Hydatellaceae are a family of small, aquatic flowering plants. The family consists of tiny, relatively simple plants occurring in Australasia and India. It was formerly considered to be related to the grasses and sedges (order Poales), but has been reassigned to the order Nymphaeales as a result of DNA and morphological analyses showing that it represents one of the earliest groups to split off in flowering-plant phylogeny, rather than having a close relationship to monocots, which it bears a superficial resemblance to due to convergent evolution.[3] The family includes only the genus Trithuria, which has at least 13 species, although species diversity in the family has probably been substantially underestimated.[4]

Illustration in 1904
Scientific classification
Kingdom: Plantae
Clade: Tracheophytes
Clade: Angiosperms
Order: Nymphaeales
Family: Hydatellaceae



Plants are submerged and emergent aquatic plants, rooted in the substrate below the water. They are tiny plants, just a few cm tall. Most species are ephemeral aquatics that flower in vernal pools when the water draws down, but several species are submerged perennials found in shallow lakes. The simple leaves are concentrated basally around a short stem. Individual species are cosexual (with several types of hermaphroditic conditions) or dioecious, and are either wind-pollinated (anemophilous) or self-pollinating (autogamous). Two predominantly apomictic species are also known.[5] Flower-like reproductive units are composed of small collections of minute stamen- and/or pistil-like structures that may each represent very reduced individual flower, so that the reproductive units may be pseudanthia. The non-fleshy fruits are follicles or achenes.[2]


Trithuria submersa, fruiting

The family was for many years assumed to be a close relative of the grasses and sedges and was even sometimes lumped under the poalean family Centrolepidaceae. Even as recently as 2003, the APG II system assigned Hydatellaceae to the grass order Poales in the commelinid monocots. However, research based on DNA sequences and morphology by Saarela et al. indicates that Hydatellaceae is the living sister group of the water lilies (Nymphaeaceae and Cabombaceae) and thus represents one of the most ancient lineages of flowering plants.[6] Developers of earlier classifications were misled by the apparently reduced vegetative and reproductive morphology of these plants. As aquatic herbs, Hydatellaceae have environmental adaptations leading to derived characteristics that create a morphological similarity to the more distant taxon. Careful reanalysis of their morphological traits and comparisons with other so-called 'basal' angiosperms have supported this "dramatic taxonomic adjustment".[7][8] This realignment is now recognized in the APG III and APG IV systems of classification.[1][9]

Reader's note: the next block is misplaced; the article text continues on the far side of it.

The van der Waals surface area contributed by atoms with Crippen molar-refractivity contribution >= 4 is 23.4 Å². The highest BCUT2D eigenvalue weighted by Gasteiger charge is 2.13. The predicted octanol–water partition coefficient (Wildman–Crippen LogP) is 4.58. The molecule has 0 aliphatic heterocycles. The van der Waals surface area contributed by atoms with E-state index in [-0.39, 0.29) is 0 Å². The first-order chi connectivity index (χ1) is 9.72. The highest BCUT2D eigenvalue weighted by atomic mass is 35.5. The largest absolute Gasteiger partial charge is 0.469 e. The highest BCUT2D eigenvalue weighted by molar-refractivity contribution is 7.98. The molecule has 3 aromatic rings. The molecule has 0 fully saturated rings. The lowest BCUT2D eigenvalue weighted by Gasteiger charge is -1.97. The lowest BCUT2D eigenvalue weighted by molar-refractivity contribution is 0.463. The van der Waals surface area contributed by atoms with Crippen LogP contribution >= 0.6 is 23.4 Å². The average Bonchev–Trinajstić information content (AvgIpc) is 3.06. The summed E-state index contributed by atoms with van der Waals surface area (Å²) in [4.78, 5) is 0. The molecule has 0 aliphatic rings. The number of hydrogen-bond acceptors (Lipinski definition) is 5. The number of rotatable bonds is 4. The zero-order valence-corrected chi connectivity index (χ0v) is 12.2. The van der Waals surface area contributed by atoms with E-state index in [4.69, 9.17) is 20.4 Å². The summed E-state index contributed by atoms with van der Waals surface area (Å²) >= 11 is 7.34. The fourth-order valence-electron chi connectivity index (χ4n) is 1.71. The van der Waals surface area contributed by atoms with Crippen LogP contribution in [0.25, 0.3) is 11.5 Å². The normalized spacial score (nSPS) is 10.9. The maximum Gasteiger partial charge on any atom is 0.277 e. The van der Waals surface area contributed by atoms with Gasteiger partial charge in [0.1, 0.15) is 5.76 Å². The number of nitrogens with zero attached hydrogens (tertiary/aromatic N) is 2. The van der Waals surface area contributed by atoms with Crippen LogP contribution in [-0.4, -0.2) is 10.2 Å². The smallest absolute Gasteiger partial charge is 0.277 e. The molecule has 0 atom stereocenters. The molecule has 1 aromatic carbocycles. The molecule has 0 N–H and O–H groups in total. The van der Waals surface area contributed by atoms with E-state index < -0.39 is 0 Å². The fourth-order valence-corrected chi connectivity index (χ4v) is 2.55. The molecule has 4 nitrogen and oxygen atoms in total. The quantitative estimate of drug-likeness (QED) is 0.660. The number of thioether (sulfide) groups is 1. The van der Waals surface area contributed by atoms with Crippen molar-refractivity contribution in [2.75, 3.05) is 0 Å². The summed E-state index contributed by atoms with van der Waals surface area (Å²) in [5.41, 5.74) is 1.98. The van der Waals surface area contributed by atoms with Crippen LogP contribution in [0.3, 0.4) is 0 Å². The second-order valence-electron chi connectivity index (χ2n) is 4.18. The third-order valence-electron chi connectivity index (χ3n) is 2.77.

The family now includes only the genus Trithuria, which in 2008 was re-defined to include the genus Hydatella.[10]


  1. Angiosperm Phylogeny Group (2009). "An update of the Angiosperm Phylogeny Group classification for the orders and families of flowering plants: APG III". Botanical Journal of the Linnean Society. 161 (2): 105–121. doi:10.1111/j.1095-8339.2009.00996.x.
  2. Macfarlane, T.D.; Watson, L. & Marchant, N.G., eds. (2000). "Hydatellaceae U Hamann". FloraBase: Flora of Western Australian. Archived from the original on 14 July 2007. Retrieved 15 November 2013.
  3. Sokoloff, Dmitry D.; Marques, Isabel; Macfarlane, Terry D.; Remizowa, Margarita V.; Lam, Vivienne K.Y.; Pellicer, Jaume; Hidalgo, Oriane; Rudall, Paula J.; Graham, Sean W. (14 April 2019). "Cryptic species in an ancient flowering‐plant lineage (Hydatellaceae, Nymphaeales) revealed by molecular and micromorphological data". Taxon. Wiley. 68: 1–19. doi:10.1002/tax.12026. ISSN 0040-0262.
  4. Smissen, Rob D.; Ford, Kerry A.; Champion, Paul D.; Heenan, Peter B. (2019). "Genetic variation in Trithuria inconspicua and T. filamentosa (Hydatellaceae): a new subspecies and a hypothesis of apomixis arising within a predominantly selfing lineage". Australian Systematic Botany. CSIRO Publishing. doi:10.1071/sb18013. ISSN 1030-1887. S2CID 91261563.
  5. Saarela, Jeffery M.; Rai, Hardeep S.; Doyle, James A.; Endress, Peter K.; Mathews, Sarah; Marchant, Adam D.; Briggs, Barbara G. & Graham, Sean W. (2007). "Hydatellaceae identified as a new branch near the base of the angiosperm phylogenetic tree". Nature. 446 (7133): 312–315. Bibcode:2007Natur.446..312S. doi:10.1038/nature05612. PMID 17361182. S2CID 4415881.
  6. Rudall, Paula J.; Sokoloff, Dmitry D.; Remizowa, Margarita V.; Conran, John G.; Davis, Jerrold I.; Macfarlane, Terry D. & Stevenson, Dennis W. (2007). "Morphology of Hydatellaceae, an anomalous aquatic family recently recognized as an early-divergent angiosperm lineage". American Journal of Botany. 94 (7): 1073–1092. doi:10.3732/ajb.94.7.1073. hdl:2440/44423. PMID 21636477. S2CID 10405562.
  7. Friis, Else Marie; Crane, Peter R. & Pederses, Kaj Raunsgaard (2011). Early Flowers and Angiosperm Evolution. Cambridge University Press. ISBN 978-1-139-12392-1.
  8. Angiosperm Phylogeny Group (2016). "An update of the Angiosperm Phylogeny Group classification for the orders and families of flowering plants: APG IV". Botanical Journal of the Linnean Society. 181 (1): 1–20. doi:10.1111/boj.12385. ISSN 0024-4074.
  9. Sokoloff, Dmitry D.; Remizowa, Terry D. Macfarlane, Paula J. Rudall, Margarita V.; Macfarlane, Terry D. & Rudall, Paula J. (2008). "Classification of the early-divergent angiosperm family Hydatellaceae: one genus instead of two, four new species and sexual dimorphism in dioecious taxa". Taxon. 57: 179–200.{{cite journal}}: CS1 maint: multiple names: authors list (link)
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